The NBA Finals aren't just a matchup of LeBron James and his Cleveland Cavaliers vs. Stephen Curry's Golden State Warriors.
It's also a head-to-head (or foot-to-foot?) battle between athletic apparel giants Nike and Under Armour. And after Game 1, Under Armour is winning -- despite LeBron's monster night in an overtime thriller.
That's because Curry is an Under Armour spokesman. The Curry One shoe came out earlier this year. (Curry actually was with Nike before joining Under Armour in 2013.)
LeBron has his own line of Nike ( sneakers. Nike, like LeBron, already has a championship pedigree. But )Under Armour ( and Curry want to show the world that they are the new kings of basketball. )
Here's a more detailed look at how the two companies stack up against each other.
The stats. Nike remains the dominant player in the industry. The company reported sales of $7.5 billion in its most recent quarter. The stock is in the blue chip Dow Jones industrial average. Nike is worth $88 billion.
By way of comparison, Under Armour's latest quarterly sales were $805 million. And the company's market value is $17 billion.
But Under Armour -- the David to Nike's Goliath -- has a lot going for it.
Its sales rose 25% in the first quarter. Nike's revenues were up 13%.
Under Armour's stock has soared 16% this year compared to a 7% gain for Nike. It's a continuation of a trend. Shares have outperformed Nike by a wide margin over the past few years as well.
Wall Street is also predicting that Under Armour's earnings will increase 23% annually over the next few years -- nearly double Nike's projected growth rate.
The celebrities. In addition to its deal with Curry, Under Armour also sponsors Jordan Spieth -- who became a golf superstar this April after he won the Masters in a performance reminiscent of all-time greats Tiger Woods and Jack Nicklaus.
New England Patriots quarterback Tom Brady endorses Under Armour, too.
And even though Brady's reputation has taken a hit after he was suspended for the "Deflategate" scandal, he is still a 3-time Super Bowl MVP and reigning champ. (Silly Pete Carroll!)
But Nike is no slouch when it comes to star athletes either of course.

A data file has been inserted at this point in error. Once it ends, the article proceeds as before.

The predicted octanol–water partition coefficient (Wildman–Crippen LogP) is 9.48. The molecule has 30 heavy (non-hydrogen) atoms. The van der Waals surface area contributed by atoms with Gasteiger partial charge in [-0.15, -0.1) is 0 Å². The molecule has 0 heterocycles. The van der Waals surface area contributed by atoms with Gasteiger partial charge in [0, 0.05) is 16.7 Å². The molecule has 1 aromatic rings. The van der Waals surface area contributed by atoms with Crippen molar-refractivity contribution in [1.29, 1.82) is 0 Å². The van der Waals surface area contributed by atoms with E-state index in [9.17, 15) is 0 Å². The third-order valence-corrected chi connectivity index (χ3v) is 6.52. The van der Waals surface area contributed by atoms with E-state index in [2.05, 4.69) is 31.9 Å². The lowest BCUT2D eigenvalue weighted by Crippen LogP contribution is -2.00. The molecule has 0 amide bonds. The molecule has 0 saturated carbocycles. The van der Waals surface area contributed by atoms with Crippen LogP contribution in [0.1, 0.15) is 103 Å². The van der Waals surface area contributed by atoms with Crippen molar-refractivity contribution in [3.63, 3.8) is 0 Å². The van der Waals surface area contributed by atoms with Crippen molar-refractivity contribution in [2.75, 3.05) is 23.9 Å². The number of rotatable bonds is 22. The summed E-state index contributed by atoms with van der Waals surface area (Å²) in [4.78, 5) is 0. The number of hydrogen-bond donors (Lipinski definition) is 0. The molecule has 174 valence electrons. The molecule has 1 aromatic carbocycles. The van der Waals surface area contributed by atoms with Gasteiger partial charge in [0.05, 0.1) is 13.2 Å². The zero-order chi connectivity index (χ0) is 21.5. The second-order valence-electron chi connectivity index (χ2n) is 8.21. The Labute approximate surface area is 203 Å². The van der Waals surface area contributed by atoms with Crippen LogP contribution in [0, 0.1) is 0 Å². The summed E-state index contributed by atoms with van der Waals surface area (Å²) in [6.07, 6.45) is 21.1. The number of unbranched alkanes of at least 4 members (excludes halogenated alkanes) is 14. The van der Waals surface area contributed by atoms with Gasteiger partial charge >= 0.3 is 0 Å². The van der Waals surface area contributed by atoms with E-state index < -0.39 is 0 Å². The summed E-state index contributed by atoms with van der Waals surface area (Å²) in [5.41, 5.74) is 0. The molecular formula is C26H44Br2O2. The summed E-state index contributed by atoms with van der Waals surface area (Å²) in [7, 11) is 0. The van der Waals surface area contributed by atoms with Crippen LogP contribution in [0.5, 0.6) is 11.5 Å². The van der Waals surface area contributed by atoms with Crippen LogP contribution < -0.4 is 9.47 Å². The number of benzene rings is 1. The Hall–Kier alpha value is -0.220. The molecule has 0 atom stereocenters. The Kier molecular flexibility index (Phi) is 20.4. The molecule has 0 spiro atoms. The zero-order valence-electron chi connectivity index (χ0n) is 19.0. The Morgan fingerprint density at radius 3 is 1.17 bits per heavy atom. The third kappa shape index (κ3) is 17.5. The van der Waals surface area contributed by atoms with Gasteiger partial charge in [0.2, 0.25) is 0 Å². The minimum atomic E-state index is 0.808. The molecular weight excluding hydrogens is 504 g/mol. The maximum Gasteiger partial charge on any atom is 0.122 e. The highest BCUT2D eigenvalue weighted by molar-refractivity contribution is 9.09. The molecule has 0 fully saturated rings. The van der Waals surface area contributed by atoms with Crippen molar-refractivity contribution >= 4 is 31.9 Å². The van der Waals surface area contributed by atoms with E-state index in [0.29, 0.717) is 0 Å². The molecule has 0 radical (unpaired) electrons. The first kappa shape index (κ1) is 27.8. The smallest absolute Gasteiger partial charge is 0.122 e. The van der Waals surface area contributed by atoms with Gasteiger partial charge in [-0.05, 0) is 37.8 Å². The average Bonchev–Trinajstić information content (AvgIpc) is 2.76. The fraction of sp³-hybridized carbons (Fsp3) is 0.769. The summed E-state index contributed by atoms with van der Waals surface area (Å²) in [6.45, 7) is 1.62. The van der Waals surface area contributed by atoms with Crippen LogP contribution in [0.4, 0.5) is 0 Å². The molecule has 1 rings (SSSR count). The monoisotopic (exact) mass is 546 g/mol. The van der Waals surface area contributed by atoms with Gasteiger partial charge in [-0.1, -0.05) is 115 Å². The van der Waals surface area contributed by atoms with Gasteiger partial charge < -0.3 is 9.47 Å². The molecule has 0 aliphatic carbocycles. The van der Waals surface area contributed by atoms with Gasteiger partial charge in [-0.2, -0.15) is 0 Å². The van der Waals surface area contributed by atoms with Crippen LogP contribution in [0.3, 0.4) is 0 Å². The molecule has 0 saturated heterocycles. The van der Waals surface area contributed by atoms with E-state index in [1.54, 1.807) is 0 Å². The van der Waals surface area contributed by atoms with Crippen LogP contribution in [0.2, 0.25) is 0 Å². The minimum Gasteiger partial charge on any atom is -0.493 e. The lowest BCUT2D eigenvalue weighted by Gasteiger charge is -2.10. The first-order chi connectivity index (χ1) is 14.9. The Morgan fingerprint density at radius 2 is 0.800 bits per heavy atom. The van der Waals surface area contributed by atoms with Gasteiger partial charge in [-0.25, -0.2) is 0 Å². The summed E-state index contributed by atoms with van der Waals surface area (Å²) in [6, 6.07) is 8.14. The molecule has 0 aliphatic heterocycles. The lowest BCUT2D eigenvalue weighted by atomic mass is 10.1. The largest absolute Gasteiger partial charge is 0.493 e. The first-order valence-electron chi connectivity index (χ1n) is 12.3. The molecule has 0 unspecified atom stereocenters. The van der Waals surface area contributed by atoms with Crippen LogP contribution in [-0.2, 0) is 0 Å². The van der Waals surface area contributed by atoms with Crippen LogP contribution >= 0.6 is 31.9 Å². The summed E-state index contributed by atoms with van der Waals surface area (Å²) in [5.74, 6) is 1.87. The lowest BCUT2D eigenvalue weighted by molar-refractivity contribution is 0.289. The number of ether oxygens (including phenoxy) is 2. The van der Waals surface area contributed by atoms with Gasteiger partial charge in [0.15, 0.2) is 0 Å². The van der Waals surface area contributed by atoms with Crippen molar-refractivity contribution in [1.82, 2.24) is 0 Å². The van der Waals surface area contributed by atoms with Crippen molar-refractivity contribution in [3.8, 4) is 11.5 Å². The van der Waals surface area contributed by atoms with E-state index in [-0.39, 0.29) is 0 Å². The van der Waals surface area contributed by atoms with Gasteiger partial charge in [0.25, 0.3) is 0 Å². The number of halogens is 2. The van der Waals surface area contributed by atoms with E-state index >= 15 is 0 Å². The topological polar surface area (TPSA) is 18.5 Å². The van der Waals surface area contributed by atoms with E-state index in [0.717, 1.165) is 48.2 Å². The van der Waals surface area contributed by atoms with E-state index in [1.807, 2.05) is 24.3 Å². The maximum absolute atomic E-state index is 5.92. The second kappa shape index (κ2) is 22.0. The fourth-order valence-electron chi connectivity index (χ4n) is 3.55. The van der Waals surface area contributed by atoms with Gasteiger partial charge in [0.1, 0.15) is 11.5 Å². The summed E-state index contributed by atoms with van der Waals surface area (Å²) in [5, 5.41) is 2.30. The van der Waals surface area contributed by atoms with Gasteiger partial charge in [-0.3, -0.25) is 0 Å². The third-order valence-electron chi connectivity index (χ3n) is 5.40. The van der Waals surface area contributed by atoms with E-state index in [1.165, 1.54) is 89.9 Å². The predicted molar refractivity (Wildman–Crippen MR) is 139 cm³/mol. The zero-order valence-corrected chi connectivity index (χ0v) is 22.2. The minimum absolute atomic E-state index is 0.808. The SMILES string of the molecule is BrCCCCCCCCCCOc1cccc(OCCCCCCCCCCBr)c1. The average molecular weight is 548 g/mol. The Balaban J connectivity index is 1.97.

LeBron's teammate Kyrie Irving is on the Nike payroll. So are other NBA stars, such as Kobe Bryant and Chris Paul. Kevin Durant stayed with Nike after getting a big offer last year to jump ship for Under Armour.
And a former player you may have heard of also still represents the Swoosh. Michael Jordan.
Outside of basketball, Nike also has deals with Spieth rival Rory McIlroy and tennis stars Roger Federer, Rafael Nadal, Maria Sharapova and Serena Williams.
Who does Wall Street like best? Sam Poser, an analyst with Sterne Agee CRT, has a "buy" rating on Under Armour and a "neutral" on Nike.
Poser said that while Nike's business is "phenomenal," he is worried about the stock's valuation.
Nike trades at nearly 26 times earnings estimates for its next fiscal year.
Under Armour is much more expensive -- at about 54 times 2016 profit forecasts -- but Poser thinks Under Armour is worth it because of its sales and earnings momentum.
Susan Anderson, an analyst with FBR Capital Markets & Co., agrees. She said Under Armour deserves the premium price and has the stock rated an "outperform" while Nike is a "market perform."
"Nothing is necessarily wrong with Nike. It's just not growing as much," she said.
Poser said Under Armour has more to gain from NBA Finals exposure than Nike does since Under Armour is a smaller company. Nike, Poser says, is already "the big Kahuna" of sports.
If Curry plays well and the Warriors win, that could really boost Under Armour's awareness significantly around the world.
"Under Armour is really hitting their stride as they look to break into footwear even more," Anderson said, adding that Under Armour could steal market share from Puma and Adidas ( as it moves closer to Nike. )
"They have so much more room to grow. Their market share in international is still very tiny," she said. "The emergence of Curry is perfect timing."